Denton W. Crocker
Denton Winslow Crocker, noted zoologist and professor emeritus of biology, died Feb. 19, 2012, of complications from cancer.
Born May 1, 1919, in Salem, Mass., Denton graduated from Northeastern University in 1942 and was immediately drafted into the Army. Upon returning home, he married Jean-Marie Jensen, and they moved to Ithaca, N.Y., where he enrolled at Cornell University, earning master's and doctoral degrees.
After teaching at Amherst and Colby colleges, Denton came to Skidmore in 1960, where he chaired the Biology Department for 17 years and taught until he retired in 1983. He headed the department at a time of dramatic change. The move to a new campus enabled him to oversee the transition of his department and its laboratory resources into the modern age.
Biology Professor Roy Meyers called Denton "the founder of Skidmore's modern biology department." He added, "What we are now is due to Denton. Much of what I learned about being a faculty member and teaching labs is because of Denton. He was vested in the department and its students."
According to emeritus Professor Robert P. Mahoney, who joined the department in 1964, "Denton was very supportive of me and my family as we settled into Saratoga Springs and I began my first full-time job as a college faculty member. When I told Denton that I wanted to seek grant funding for an electron microscope for Skidmore, he provided a lot of guidance and editing of my application to the National Science Foundation. Our application was approved, making Skidmore one of the first small liberal arts colleges to have an electron microscope.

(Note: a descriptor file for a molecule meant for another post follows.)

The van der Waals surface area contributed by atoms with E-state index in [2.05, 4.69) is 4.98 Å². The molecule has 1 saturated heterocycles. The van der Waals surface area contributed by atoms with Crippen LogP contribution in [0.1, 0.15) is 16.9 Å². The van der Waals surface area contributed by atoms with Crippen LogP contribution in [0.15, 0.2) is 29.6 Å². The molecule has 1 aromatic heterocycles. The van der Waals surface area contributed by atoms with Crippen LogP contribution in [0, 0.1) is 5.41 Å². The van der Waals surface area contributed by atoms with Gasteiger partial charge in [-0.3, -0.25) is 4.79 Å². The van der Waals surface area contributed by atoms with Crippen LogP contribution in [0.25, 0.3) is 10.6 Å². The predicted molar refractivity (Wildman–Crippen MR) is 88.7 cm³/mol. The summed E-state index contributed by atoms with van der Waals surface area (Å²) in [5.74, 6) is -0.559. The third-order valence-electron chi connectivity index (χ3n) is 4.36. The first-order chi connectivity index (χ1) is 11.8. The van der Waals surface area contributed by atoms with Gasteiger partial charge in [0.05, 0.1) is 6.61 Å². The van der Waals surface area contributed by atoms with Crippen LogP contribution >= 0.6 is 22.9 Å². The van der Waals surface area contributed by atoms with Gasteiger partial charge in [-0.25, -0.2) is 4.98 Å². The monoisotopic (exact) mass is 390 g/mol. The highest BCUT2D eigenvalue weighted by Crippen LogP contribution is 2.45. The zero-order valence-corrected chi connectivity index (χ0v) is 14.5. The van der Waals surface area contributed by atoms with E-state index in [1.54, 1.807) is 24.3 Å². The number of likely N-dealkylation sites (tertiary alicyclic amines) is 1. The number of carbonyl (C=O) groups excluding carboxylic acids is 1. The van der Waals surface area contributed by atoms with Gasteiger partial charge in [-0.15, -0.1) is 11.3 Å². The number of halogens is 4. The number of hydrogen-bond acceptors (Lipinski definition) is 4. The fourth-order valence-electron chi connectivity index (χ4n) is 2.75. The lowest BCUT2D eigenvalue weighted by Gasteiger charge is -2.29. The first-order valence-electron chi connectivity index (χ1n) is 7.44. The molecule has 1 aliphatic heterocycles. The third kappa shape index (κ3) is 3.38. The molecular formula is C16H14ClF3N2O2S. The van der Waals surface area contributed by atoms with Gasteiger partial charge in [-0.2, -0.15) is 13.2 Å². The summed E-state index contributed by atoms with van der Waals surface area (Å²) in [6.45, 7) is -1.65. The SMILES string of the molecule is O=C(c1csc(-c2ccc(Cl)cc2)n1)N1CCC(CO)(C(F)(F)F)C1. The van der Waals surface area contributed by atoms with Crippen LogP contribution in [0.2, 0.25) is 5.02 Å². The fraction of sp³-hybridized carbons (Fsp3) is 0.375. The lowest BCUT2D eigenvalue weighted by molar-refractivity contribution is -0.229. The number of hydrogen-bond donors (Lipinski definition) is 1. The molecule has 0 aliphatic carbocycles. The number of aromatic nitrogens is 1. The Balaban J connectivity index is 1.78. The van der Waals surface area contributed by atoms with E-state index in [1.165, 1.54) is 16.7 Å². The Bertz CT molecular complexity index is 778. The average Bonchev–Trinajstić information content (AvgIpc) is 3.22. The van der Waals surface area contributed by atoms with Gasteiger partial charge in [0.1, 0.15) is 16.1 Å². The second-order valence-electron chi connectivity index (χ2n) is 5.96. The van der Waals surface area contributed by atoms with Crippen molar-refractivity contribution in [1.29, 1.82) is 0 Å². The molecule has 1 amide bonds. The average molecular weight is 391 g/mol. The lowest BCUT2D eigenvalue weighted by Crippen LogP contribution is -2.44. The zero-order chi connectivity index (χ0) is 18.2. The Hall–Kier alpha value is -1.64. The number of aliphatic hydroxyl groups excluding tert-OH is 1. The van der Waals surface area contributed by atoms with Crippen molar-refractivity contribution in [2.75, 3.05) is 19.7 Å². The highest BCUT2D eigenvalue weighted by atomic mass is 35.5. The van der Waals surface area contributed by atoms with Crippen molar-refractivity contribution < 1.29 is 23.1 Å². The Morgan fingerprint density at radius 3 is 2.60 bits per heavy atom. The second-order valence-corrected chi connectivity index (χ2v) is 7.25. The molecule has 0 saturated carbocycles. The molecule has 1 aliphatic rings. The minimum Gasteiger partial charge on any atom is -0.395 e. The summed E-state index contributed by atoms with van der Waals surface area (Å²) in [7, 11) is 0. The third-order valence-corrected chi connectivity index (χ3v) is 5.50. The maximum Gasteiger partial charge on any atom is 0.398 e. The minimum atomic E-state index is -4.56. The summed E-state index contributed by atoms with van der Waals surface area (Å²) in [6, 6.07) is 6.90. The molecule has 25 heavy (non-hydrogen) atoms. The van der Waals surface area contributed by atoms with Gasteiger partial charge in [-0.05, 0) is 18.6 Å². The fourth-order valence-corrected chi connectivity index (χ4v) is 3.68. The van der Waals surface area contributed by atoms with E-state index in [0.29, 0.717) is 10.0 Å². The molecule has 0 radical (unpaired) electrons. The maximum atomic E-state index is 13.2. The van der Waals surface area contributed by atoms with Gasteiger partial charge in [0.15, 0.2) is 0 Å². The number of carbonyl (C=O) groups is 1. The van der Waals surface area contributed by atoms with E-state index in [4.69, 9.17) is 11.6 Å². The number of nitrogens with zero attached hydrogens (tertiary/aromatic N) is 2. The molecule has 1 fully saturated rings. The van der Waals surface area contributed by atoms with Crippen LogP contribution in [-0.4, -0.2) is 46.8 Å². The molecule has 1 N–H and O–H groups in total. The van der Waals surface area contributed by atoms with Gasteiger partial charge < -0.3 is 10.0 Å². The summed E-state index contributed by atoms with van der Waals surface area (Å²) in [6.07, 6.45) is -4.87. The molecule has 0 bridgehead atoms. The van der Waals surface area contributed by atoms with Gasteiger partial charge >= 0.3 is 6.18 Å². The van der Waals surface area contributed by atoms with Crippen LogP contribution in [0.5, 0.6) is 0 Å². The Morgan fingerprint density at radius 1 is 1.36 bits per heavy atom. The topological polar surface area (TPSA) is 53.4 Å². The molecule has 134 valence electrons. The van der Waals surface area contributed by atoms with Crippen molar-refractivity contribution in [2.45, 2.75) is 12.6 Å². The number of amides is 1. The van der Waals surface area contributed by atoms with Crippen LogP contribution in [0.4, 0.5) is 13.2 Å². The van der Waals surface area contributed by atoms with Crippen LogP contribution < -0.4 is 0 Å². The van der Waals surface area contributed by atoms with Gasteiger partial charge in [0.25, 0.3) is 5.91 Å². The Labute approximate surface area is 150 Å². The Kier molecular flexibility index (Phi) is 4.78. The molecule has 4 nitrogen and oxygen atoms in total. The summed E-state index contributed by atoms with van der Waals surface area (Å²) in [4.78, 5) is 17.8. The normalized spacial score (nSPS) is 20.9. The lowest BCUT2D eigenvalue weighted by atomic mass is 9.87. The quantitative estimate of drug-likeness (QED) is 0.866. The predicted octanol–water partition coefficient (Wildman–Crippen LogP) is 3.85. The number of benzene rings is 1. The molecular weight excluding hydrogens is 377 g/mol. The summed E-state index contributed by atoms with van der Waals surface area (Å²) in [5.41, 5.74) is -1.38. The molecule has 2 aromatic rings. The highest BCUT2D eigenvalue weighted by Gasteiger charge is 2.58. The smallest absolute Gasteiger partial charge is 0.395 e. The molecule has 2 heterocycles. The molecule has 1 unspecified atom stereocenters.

"Denton could have said no to my idea, but his cooperation opened the door to many good things in the Biology Department that continue to this day."
Mahoney also recalled, "Denton encouraged me to get involved with committees, and I gained a greater sense of the College community. He also encouraged faculty to think 'interdisciplinary' and because of that, I got involved with bioethics."
In 1968, Denton was selected to deliver the Edwin M. Moseley Faculty Research Lecture, the highest honor that the faculty can confer upon a colleague. His talk, "Crayfishes, Biology and Values: A Personal View," built on his doctoral dissertation, The Crayfishes of New York (New York State Museum, 1957), and many summers studying crayfish. His other publications include Handbook of theCrayfish of Ontario, written with David Barr, and The Crayfishes of New England. Research colleagues honored him by naming a crayfish species (Distocambarus crockeri) and a subgenus (Crockerinus) for him. His paper "Malaria Survey and Malaria Control Detachments in the South West Pacific Area in World War 2," was published in the Papua New Guinea Medical Journal in 2009. In recent years he found great pleasure in writing poetry and had poems published in Avocet, Blueline, and The Aroostook Review.
He was involved with Bethesda Episcopal Church, the Home of the Good Shepherd, and the Church of St. Peter, where he and his wife organized an ecumenical volunteer group, FISH, which provided transportation, shopping, and other services needed locally.
A lifelong music lover, Denton played recorder and was a devoted supporter of SPAC and the Saratoga Chamber Players. He also drew great strength from the natural world and spent countless hours backpacking, sailing, and camping – both alone and with his family.
Denton's survivors include Jean-Marie, his wife of 66 years; children Carol H. Crocker of Niskayuna, N.Y., Randy Crocker and Michael Whitton of Greenfield, N.Y., and Candace J. Warren (George) of Bethel, Conn.; three grandchildren and a great-grandson. He was predeceased by a son, Denton W. Crocker Jr., who was killed in the Vietnam War in 1966.